An ATM Handout

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ATMs have made life more convenient. The ease of swiping your card and receiving money on the spot takes the pain out of traveling to the bank to make a withdrawal. While the machines are helpful from a convenience standpoint, they have a habit of drawing fraudulent behavior, according to a Sun Sentinel article.

Florida is home to some of the highest rates of fraudulent behavior, and officials battling these fraud scams have their hands full. (Apparently this fraudster had his hands full as well…with money!) Although the fraud rates are high, it’s not typical for police to unexpectedly bust a fraud scam out in public, in broad daylight. But that’s what happened. Here’s how it played out. Scene? a Miami mall. Suspect? a man in his 30’s acting suspiciously at multiple in-mall ATMs. Heroes? two plain-clothed police officers working in the mall. The situation seems all too perfect, in favor of the police; so, we must ask ourselves what this fraudster was thinking. (I couldn’t begin to tell you – he obviously thought there was opportunity to be had in the middle of a public shopping facility during daytime.)

When the 30-something Florida man was caught acting suspiciously at an ATM, the two mall officers were quick to notice. According to the two police, the fraudster was spotted using several debit cards at different ATMs within the mall. (Maybe he just has a few bank accounts?)The officers followed the ATM user into the mall garage, where he tried to leave the scene in his minivan. (Shouldn’t a cool scene like this one have a hot-rod or street bike? Come on, a minivan??)The officers pursued the man, who refused to provide identification. After searching the fraudster and his car, the officers discovered 28 pre-paid debit cards worth $117,000 in tax refunds, dozens of receipts from ATMs, and $1,700 in cash. The findings, used as evidence in the case, helped the judge in sentencing the fraudster to 16 years in prison, three years of probation and restitution in the amount of $100,388. (Maybe next time he will try to hit multiple ATMs at night, when there is no one watching him in the middle of a public shopping mall.)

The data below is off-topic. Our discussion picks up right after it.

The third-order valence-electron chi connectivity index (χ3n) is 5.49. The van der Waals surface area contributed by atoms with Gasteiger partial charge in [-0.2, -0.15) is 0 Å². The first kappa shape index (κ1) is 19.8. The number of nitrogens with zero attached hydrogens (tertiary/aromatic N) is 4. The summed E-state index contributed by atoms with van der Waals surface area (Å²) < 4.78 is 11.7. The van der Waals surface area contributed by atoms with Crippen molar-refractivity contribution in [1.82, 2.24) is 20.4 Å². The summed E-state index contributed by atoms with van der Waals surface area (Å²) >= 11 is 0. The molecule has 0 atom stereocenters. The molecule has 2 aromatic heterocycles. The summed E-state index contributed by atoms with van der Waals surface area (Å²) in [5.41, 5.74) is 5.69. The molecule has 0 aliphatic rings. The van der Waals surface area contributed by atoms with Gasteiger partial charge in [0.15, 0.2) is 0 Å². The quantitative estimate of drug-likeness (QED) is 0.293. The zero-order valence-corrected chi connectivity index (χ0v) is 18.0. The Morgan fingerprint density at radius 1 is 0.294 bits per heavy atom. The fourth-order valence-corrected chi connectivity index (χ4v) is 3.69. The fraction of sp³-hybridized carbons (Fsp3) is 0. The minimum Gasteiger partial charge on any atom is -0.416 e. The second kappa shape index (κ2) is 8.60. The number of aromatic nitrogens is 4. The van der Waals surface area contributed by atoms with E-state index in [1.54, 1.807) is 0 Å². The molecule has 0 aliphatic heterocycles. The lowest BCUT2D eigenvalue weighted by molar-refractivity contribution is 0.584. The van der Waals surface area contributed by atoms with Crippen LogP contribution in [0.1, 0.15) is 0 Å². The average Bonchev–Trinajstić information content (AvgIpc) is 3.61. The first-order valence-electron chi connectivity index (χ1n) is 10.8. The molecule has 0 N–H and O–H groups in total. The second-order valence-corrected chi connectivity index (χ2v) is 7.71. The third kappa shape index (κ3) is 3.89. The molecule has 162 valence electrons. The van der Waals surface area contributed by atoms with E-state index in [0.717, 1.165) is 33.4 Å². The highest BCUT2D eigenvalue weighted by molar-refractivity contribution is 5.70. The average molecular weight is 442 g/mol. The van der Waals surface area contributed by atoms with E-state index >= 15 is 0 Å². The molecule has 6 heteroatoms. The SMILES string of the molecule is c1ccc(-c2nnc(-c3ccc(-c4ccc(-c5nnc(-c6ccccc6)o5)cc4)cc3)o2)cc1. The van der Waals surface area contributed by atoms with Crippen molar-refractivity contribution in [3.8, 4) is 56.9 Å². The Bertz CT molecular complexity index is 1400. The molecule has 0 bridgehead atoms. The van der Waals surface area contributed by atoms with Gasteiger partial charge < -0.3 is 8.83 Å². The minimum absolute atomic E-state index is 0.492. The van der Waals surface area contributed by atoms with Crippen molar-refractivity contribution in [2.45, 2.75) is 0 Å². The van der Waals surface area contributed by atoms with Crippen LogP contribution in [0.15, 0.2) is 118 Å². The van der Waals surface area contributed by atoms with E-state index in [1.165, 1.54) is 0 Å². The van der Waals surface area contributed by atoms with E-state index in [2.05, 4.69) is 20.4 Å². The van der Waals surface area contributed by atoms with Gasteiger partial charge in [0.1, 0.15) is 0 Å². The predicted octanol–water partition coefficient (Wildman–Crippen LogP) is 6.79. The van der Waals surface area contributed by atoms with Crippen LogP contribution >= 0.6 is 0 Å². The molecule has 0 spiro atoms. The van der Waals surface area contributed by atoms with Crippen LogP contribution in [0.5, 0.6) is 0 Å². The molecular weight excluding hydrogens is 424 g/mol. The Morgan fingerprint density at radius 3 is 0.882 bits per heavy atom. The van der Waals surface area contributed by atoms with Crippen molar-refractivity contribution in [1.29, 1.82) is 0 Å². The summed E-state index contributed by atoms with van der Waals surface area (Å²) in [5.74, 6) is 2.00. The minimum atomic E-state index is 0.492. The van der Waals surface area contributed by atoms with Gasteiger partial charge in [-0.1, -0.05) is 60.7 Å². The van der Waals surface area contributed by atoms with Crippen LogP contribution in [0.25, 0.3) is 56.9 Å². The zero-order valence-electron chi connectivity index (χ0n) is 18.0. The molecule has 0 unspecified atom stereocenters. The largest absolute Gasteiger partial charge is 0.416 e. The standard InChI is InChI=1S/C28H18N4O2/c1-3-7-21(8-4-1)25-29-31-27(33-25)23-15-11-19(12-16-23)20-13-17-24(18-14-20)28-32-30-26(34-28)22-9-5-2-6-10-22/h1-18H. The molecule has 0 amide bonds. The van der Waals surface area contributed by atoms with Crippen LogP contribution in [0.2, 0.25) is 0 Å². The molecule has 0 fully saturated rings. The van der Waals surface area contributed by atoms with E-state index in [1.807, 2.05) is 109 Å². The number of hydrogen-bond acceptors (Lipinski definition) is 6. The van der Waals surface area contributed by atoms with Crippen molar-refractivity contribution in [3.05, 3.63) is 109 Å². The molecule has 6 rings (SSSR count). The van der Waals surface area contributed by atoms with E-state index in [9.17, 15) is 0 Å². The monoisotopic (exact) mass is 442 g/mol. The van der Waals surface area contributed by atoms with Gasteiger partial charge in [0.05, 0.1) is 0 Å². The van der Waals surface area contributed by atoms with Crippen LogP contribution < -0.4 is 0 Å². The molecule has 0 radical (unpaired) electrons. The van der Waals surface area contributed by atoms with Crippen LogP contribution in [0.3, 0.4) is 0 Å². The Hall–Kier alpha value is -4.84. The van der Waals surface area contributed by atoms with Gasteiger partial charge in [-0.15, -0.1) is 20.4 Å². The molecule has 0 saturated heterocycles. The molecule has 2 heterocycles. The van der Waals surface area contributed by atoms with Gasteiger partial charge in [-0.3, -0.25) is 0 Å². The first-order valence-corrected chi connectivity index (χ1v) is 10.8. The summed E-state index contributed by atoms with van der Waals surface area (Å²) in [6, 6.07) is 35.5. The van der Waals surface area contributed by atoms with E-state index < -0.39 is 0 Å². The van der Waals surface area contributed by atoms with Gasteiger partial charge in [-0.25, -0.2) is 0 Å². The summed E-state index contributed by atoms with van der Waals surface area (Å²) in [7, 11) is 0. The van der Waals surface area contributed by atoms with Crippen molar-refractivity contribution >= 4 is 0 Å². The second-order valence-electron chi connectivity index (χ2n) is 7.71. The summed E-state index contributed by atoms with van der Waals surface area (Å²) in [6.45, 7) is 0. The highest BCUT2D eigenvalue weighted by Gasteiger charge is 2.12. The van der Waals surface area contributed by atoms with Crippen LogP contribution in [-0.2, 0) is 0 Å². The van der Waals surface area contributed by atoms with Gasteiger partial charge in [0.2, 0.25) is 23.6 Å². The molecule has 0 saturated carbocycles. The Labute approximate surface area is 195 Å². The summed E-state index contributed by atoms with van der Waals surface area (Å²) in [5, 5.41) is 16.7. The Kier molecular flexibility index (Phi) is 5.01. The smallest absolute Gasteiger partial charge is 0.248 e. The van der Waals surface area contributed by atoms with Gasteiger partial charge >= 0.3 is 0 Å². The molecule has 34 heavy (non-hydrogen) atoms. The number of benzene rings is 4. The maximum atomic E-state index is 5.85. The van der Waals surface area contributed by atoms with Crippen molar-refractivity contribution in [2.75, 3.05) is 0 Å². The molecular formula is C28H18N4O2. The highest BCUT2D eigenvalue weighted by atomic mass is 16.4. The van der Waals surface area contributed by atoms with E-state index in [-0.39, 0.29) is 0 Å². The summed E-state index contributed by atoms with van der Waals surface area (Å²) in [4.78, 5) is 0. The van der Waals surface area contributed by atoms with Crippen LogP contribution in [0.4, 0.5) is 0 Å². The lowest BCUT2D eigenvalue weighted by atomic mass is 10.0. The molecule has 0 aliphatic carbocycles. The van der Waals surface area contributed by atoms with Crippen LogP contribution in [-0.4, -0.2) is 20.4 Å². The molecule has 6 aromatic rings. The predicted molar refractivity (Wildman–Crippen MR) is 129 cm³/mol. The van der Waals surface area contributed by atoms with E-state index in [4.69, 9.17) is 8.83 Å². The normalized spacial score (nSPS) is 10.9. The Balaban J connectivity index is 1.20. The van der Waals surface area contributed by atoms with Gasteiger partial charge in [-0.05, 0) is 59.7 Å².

Perhaps it was one of those ”they won’t suspect me of being stupid enough to commit this crime in the middle of the day, in public” moments. Whatever the rationalization behind the string of ATM uses, the fraudster clearly didn’t have what it takes to be a sneaky criminal. I think this ATM handout delivered more than just cash – welcome to 16 years of prison.

Source: Today’s ”Fraud of the Day” is based on an article titled, ”Hollywood Man gets 16 Years for ID Theft and Tax Refund,” written by Wayne K. Roustan and published by the Sun Sentinel on March 7, 2013.

A 36-year-old Hollywood man was sentenced to 16 years in prison after being convicted of identity theft and tax refund fraud, U.S. Attorney Wifredo A. Ferrer announced Thursday.

Convicted Dec. 27, Jonathan Torres-Bonilla also was sentenced to three years probation and was ordered to pay $100,388 in restitution to the Internal Revenue Service, prosecutors said.

 

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Larry Benson
Larry Benson is currently the Director of Strategic Alliances for Revenue Discovery and Recovery at LexisNexis Risk Solutions. In this role, Benson is responsible for developing partnerships for the tax and revenue and child support enforcement verticals. He focuses on embedded companies that have a need for third-party analytics to enhance their current offerings.